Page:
Reducing L:D Ratio Provides Improvements
As discussed in past blog posts the L:D ratio of a tool assembly is calculated by using the length of the bar (or body) of a tool assembly and the diameter of the tool, not the workpiece bore diameter and depth.
To expand on this concept, we see in the first configuration below the Ø16mm bar is sticking out 160mm which is a 10:1 although the bore is only a 2.5:1. In some applications this extra reach is needed to get around a fixture or a feature of the part. However, in those cases where it is not needed, decreasing the overhang by 55mm means the new L:D of 105:16 is 6.5:1. This alone would represent approximately 10x increase in cutting speed by increasing from 20mm/min vs. 200mm/min.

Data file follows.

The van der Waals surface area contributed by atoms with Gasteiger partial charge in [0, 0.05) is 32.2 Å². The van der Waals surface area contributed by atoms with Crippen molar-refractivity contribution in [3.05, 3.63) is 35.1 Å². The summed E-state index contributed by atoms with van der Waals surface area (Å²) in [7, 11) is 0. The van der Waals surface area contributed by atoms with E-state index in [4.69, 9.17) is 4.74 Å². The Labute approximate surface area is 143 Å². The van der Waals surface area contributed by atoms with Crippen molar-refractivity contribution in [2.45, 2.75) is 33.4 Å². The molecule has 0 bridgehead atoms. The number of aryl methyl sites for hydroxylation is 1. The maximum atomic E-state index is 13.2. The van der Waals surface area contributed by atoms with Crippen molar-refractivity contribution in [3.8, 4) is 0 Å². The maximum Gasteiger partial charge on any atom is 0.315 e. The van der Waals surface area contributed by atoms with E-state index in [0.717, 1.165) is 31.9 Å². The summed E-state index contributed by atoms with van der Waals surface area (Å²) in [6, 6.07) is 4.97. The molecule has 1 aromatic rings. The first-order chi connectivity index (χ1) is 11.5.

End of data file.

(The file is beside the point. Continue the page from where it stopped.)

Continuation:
The use of modular reductions has also been found to be a good strategy to improve tool performance. Comparing the lower two assemblies below, the middle assembly uses the same connection size for the length of the tool, ignoring the larger access diameter, and results in a 6.4:1 ratio. When a shank with a larger connection size is used along with a modular reduction, the ratio is halved, and provides a 350% productivity improvement (14mm/min to 50mm/min).
In all cases, reducing the L:D ratio provides an improvement in speed which then provides longer tool life, better surface finish and size control of the bore.
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